Haggard: Who are you?
Voice: (Coming on mike) Just a plain man of Boston. From the Fourth Ward...
Your Ward, Mike Haggard. Man, there is only this to say... We want to be
protected against disease. This man says the way to do it is by setting up a
health agency. You do it, Mike Haggard -- you hear me --- you do it! We people
want it -- and we'll get it! You do it, Mike Haggard - or just as sure as the
sun comes up over the Cape, you'll be patching your pants come next election!
Haggard: My dear constituent, I ---
Voice: I'm going back to the neighborhood, Mike -- and tell the folks what
I've heard! Will I tell them you will deny us the right to live? Eh, Mike
Haggard: No -- No, of course.
Voice: You will vote for this bill?
Haggard: I --
Voice: Speak up, man -- how will you vote?
Haggard: I -- I will vote for the bill!
Music: Tag, full, up and under ...
Narrator: That is the first portrait -- Lemuel Shattuck -- crusader, pioneer,
fighter for health. Lemuel Shattuck sparked the flame of democracy in the
hearts of the people -- and the people acted. The health department he fought
for was established -- the first such health organization on this continent.
Perhaps it was Shattuck who first inspired Stephen Smith. That was in New York
-- the year -- 1864. Stephen Smith -- a young physician battling for the
health of the million crushed within the limits of the City of New York. A
typhus epidemic was sweeping the city, and Smith was put in charge of the
hospital tents pitched on Blackwell's Island. He soon was an old hand at
filling out death forms --
Smith: What is the name of deceased, Billy?
Billy: Er -- let's see -- kind of hard to make out on this tag. O --
O'Donnell, I guess it is. That's it -- O'Donnell - Molly O'Donnell.
Billy: Address now -- Ah -- er --East 22nd Street!
Smith: That's the eighth death this week from that same block!
Billy: No wonder. I know the place, I do. A little patch of brimstone in a
furnace o' Hell!
Smith: Bill - will you take me there?
Billy: And why would you want to be going to such a dive?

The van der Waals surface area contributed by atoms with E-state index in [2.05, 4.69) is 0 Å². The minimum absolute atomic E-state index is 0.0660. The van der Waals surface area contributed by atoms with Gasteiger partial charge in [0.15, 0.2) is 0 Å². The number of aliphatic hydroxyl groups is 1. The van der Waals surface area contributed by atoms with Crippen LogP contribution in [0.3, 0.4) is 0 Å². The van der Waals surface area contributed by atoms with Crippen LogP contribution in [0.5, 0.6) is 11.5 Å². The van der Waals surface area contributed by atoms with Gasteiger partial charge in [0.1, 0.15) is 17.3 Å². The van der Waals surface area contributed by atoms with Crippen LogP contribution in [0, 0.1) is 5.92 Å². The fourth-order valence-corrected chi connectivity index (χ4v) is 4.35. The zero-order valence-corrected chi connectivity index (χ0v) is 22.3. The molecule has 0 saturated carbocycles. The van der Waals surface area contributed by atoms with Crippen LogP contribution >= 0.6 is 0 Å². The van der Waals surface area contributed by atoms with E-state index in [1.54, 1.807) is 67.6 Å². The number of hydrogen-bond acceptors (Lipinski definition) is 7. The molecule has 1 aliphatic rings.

Smith: I want to see how the people live.
Billy: The answer is that they don't live like people, Dr. Smith -- 'tis more
like cattle -- and starved cattle, at that.
Smith: Come on, Billy -- I want to see the place.
Billy: Right you are. Only plug up your nose and belt in your stomach -- 'tis
not the Garden of Eden you're visiting!
Music: ... Tag in and out ...
Sound: Off mike voices -- squeals of kids running about --
Billy: Whew -- and hold your nose, Dr. Smith!
Smith: (Gasping) Lord -- what a stench --
Billy: 'Tis a well-mannered word you use.
Smith: What holds this place together?
Billy: The smell. It cements the rotten walls.
Smith: How many people do you figure live here, Billy?
Billy: None that live. About six to a room that exist.
Woman: (Coming up - Irish) And what would you be wanting?
Smith: I'm Dr. Stephen Smith --
Woman: Get out!
Smith: But --
Woman: (Calls) Pete!
Smith: Now, madam, I am only --
Pete: (Coming up) What is it?
Woman: This one has come to see the sights.
Pete: So? Pretty -- what?
Smith: I'm a doctor. I've come because --
Pete: Because what?
Smith: Because there have been eight deaths from typhus registered from this
address this past week.
Pete: Eight? Man, you're way off. Eighteen, maybe. We don't count.
Smith: Why do you stay here?
Pete: And where might we be moving to? The Astor mansion?
Smith: There are other tenements?
Pete: Aye -- with rent to pay.
Smith: You don't pay rent here?
Pete: We come and go as we please.
Smith: Who owns the property?
Pete: The devil himself.
Woman: Make him get out, Pete. We don't want him here.
Pete: Aye. Out with you --
Pete: Out! Don't you have no respect for the dying? We're dying -- let us
alone to die in peace!
Music: ... Tag in and out ...
Bryant: I know the state of the slums in this city, Dr. Smith -- but what do
you expect me to do? I am a newspaper publisher --
Smith: Mr. Bryant, I've found out who owns the property. It wasn't easy --
because he kept his name fairly well hidden. But now I know it --
Bryant: Who is it?
Smith: Never mind the name -- just believe me when I tell you that he is one
of the biggest men of the city. I have spoken to him. He refuses to renovate
the place and make it habitable. There's only one way to make him act --
Smith: Threaten to expose the conditions of his property in the public
Bryant: Hm-m-m --
Smith: Let me have three reporters -- I'll get action --
Bryant: Right! Let's see if it works --
Music: ... Tag in and out ...
Sound: Street noises
Smith: Here comes his carriage now. When he gets out -- go to work.
Reporter 1: Watch us, Dr. Smith --
Sound: Horses up to stop
Sound: Carriage door open and man getting out
Reporter 1: Ah -- Mr. Cooper --
Cooper: Er -- yes.
Reporter 1: I'm from the Evening Post. Mr. Cooper, do you have a
statement to give us about your property on East 22nd Street?
Reporter 2: They call it a fever nest? What's your opinion, Mr. Cooper?
Reporter 3: Is it true that there is no provision made for the disposal of
sewage in your tenement?
Reporter 1: How many people have died of--
Cooper: What is the meaning of this?
Reporter 2: Just getting the facts for a newspaper story.
Cooper: Newspaper story? Uh-- ah--
Smith: Mr. Cooper--
Cooper: Dr. Smith. Please -- please -- come into my office with me.
Smith: What for?
Cooper: Ah -- er -- I've changed my mind about that tenement. Yes, indeed. I
-- I'll renovate -- clean it up -- anything -- but please, Doctor -- call
these men off! They musn't print a word!
Music: ... Triumphant tag in and under ...